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Nogueiro v. Kaiser Foundation Hospitals

Court of Appeal of California, First District, Division One
Aug 18, 1988
203 Cal.App.3d 1192 (Cal. Ct. App. 1988)


Docket No. A038449.

August 18, 1988.

Appeal from Superior Court of Alameda County, No. 606662-0, Winton McKibben, Judge.


Thelen, Marrin, Johnson Bridges, Kennedy P. Richardson, Anthony C. Rodriguez, Kenneth D. Ayers, Ropers, Majeski, Kohn, Bentley, Wagner Kane, Mark G. Bonino, Todd A. Roberts, Achor Miller and Christopher R. Miller for Defendants and Appellants.

Fred J. Hiestand as Amicus Curiae on behalf of Defendants and Appellants.

Arne Werchick and Werchick Werchick for Plaintiffs and Respondents.


This appeal arises from an order confirming an arbitration award rendered in a disputed medical malpractice claim against appellants. The disputed claim involving a wrongful death and contract action was arbitrated pursuant to the health plan agreement between the parties before a panel consisting of a neutral arbitrator and two arbitrators selected by the parties. The arbitrators unanimously determined that appellants were required to pay respondents a lump sum of $40,000 special damages for breach of contract plus $310,000 general damages. Appellants unsuccessfully sought to correct the award to reduce the amount of general damages to $250,000, the maximum sum allowable for "noneconomic losses" under the provisions of Civil Code section 3333.2 We will affirm the judgment entered on the arbitration award for the reasons which we explain.

Appellants' related argument challenging the special damages award is not raised on appeal.


Appellants' principal argument on appeal is that the arbitrators exceeded their authority in failing to apply the $250,000 limit for "noneconomic losses" imposed by Civil Code section 3333.2, subdivision (b) to the wrongful death "action" determined by arbitration. Though the issue has been briefed by the parties and amicus curiae, we need not decide that matter on the record before us.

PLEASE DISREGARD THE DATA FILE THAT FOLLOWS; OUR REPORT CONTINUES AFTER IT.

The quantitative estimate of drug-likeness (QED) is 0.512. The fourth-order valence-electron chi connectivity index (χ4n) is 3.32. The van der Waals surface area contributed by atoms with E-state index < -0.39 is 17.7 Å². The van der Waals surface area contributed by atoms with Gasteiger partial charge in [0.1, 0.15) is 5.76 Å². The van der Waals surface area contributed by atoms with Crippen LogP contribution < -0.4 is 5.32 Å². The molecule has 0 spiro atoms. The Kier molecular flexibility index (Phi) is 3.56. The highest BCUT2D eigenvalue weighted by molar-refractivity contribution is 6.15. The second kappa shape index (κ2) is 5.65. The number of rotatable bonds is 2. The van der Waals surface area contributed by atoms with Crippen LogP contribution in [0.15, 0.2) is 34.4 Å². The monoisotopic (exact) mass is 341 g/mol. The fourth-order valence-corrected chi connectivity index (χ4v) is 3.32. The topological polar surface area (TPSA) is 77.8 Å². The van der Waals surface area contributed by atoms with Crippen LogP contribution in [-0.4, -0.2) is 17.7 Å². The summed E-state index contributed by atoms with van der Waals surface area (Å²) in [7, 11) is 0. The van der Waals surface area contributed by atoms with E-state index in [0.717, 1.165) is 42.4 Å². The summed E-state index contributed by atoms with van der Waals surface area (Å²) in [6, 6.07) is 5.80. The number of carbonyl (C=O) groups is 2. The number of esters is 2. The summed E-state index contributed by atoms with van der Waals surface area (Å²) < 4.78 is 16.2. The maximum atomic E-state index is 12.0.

The statutory cap for noneconomic losses is an integral part of the comprehensive Medical Injury Compensation Reform Act of 1975 (MICRA). (See generally Fein v. Permanente Medical Group (1985) 38 Cal.3d 137, 158-159 [ 211 Cal.Rptr. 368, 695 P.2d 665], app. dism. 474 U.S. 892 [88 L.Ed.2d 215, 106 S.Ct. 214]; American Bank Trust Co. v. Community Hospital (1984) 36 Cal.3d 359, 371-372 [ 204 Cal.Rptr. 671, 683 P.2d 670, 41 A.L.R.4th 233].) At least one court in this relatively unexplored area of law has determined that the statutory cap applies to a wrongful death action tried before a jury. (See Yates v. Pollock (1987) 194 Cal.App.3d 195 [ 239 Cal.Rptr. 383].)

The Association for California Tort Reform.

(1a) Even were we to assume, arguendo, that the statutory limitation applies to medical malpractice claims determined by arbitration, the challenged award must be upheld on appeal.

Arbitration of medical malpractice claims is an increasingly favored method of adjudication. ( Madden v. Kaiser Foundation Hospitals (1976) 17 Cal.3d 699, 706-708 [ 131 Cal.Rptr. 882, 552 P.2d 1178].) It is designed to provide a more expeditious and less costly remedial process utilizing simplified procedures and relaxed evidentiary rules. ( Id., at p. 711.) MICRA itself explicitly sanctions the use of arbitration to resolve medical malpractice disputes. (See Code Civ. Proc., § 1295)

(2) It is well established that unless specifically required under the terms of the arbitration agreement to act in conformity with rules of law, arbitrators may base their decision upon broad principles of justice and equity. ( Morris v. Zuckerman (1968) 69 Cal.2d 686, 691 [ 72 Cal.Rptr. 880, 446 P.2d 1000]; Grunwald-Marx, Inc. v. L.A. Joint Board (1959) 52 Cal.2d 568, 589 [ 343 P.2d 23]; Sapp v. Barenfeld (1949) 34 Cal.2d 515, 523 [ 212 P.2d 233].) (3) As a consequence, arbitration awards are generally immune from judicial review. "Parties who stipulate in an agreement that controversies that may arise out of it shall be settled by arbitration, may expect not only to reap the advantages that flow from the use of that nontechnical, summary procedure, but also to find themselves bound by an award reached by paths neither marked nor traceable and not subject to judicial review." ( Case v. Alperson (1960) 181 Cal.App.2d 757, 759 [ 5 Cal.Rptr. 635]; see also Crofoot v. Blair Holdings Corp. (1953) 119 Cal.App.2d 156, 185-186 [ 260 P.2d 156], both cases disapproved on other grounds in Posner v. Grunwald-Marx, Inc. (1961) 56 Cal.2d 169 [ 14 Cal.Rptr. 297, 363 P.2d 313].)